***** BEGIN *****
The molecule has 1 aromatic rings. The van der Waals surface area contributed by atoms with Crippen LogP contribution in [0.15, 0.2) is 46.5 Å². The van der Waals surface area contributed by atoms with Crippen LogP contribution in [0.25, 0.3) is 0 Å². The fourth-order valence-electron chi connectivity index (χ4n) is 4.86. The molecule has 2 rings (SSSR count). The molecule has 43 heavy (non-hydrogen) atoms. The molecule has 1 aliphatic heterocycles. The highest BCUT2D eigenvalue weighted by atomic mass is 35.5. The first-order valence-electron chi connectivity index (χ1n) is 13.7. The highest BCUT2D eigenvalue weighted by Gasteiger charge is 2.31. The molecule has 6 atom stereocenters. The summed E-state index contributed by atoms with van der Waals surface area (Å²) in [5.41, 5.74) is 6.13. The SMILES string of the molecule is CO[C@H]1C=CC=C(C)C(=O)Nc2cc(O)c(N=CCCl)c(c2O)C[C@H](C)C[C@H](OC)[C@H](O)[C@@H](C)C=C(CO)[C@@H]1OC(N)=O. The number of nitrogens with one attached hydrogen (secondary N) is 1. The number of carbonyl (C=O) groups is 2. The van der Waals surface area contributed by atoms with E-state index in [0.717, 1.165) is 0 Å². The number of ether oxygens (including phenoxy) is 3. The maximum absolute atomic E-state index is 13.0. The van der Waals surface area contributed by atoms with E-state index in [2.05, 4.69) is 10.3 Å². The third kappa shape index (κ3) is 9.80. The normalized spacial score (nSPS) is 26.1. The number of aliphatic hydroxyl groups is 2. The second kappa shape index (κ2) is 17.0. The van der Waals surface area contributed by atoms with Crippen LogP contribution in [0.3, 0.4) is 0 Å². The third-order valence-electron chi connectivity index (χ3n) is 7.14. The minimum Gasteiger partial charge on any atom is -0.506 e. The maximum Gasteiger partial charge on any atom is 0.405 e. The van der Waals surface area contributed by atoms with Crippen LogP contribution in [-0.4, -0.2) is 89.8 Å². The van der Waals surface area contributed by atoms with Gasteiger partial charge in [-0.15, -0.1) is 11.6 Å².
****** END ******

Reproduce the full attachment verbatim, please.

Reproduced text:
The molecule has 1 aromatic rings. The van der Waals surface area contributed by atoms with Crippen LogP contribution in [0.15, 0.2) is 46.5 Å². The van der Waals surface area contributed by atoms with Crippen LogP contribution in [0.25, 0.3) is 0 Å². The fourth-order valence-electron chi connectivity index (χ4n) is 4.86. The molecule has 2 rings (SSSR count). The molecule has 43 heavy (non-hydrogen) atoms. The molecule has 1 aliphatic heterocycles. The highest BCUT2D eigenvalue weighted by atomic mass is 35.5. The first-order valence-electron chi connectivity index (χ1n) is 13.7. The highest BCUT2D eigenvalue weighted by Gasteiger charge is 2.31. The molecule has 6 atom stereocenters. The summed E-state index contributed by atoms with van der Waals surface area (Å²) in [5.41, 5.74) is 6.13. The SMILES string of the molecule is CO[C@H]1C=CC=C(C)C(=O)Nc2cc(O)c(N=CCCl)c(c2O)C[C@H](C)C[C@H](OC)[C@H](O)[C@@H](C)C=C(CO)[C@@H]1OC(N)=O. The number of nitrogens with one attached hydrogen (secondary N) is 1. The number of carbonyl (C=O) groups is 2. The van der Waals surface area contributed by atoms with E-state index in [0.717, 1.165) is 0 Å². The number of ether oxygens (including phenoxy) is 3. The maximum absolute atomic E-state index is 13.0. The van der Waals surface area contributed by atoms with E-state index in [2.05, 4.69) is 10.3 Å². The third kappa shape index (κ3) is 9.80. The normalized spacial score (nSPS) is 26.1. The number of aliphatic hydroxyl groups is 2. The second kappa shape index (κ2) is 17.0. The van der Waals surface area contributed by atoms with Crippen LogP contribution in [0.3, 0.4) is 0 Å². The third-order valence-electron chi connectivity index (χ3n) is 7.14. The minimum Gasteiger partial charge on any atom is -0.506 e. The maximum Gasteiger partial charge on any atom is 0.405 e. The van der Waals surface area contributed by atoms with Crippen LogP contribution in [-0.4, -0.2) is 89.8 Å². The van der Waals surface area contributed by atoms with Gasteiger partial charge in [-0.15, -0.1) is 11.6 Å².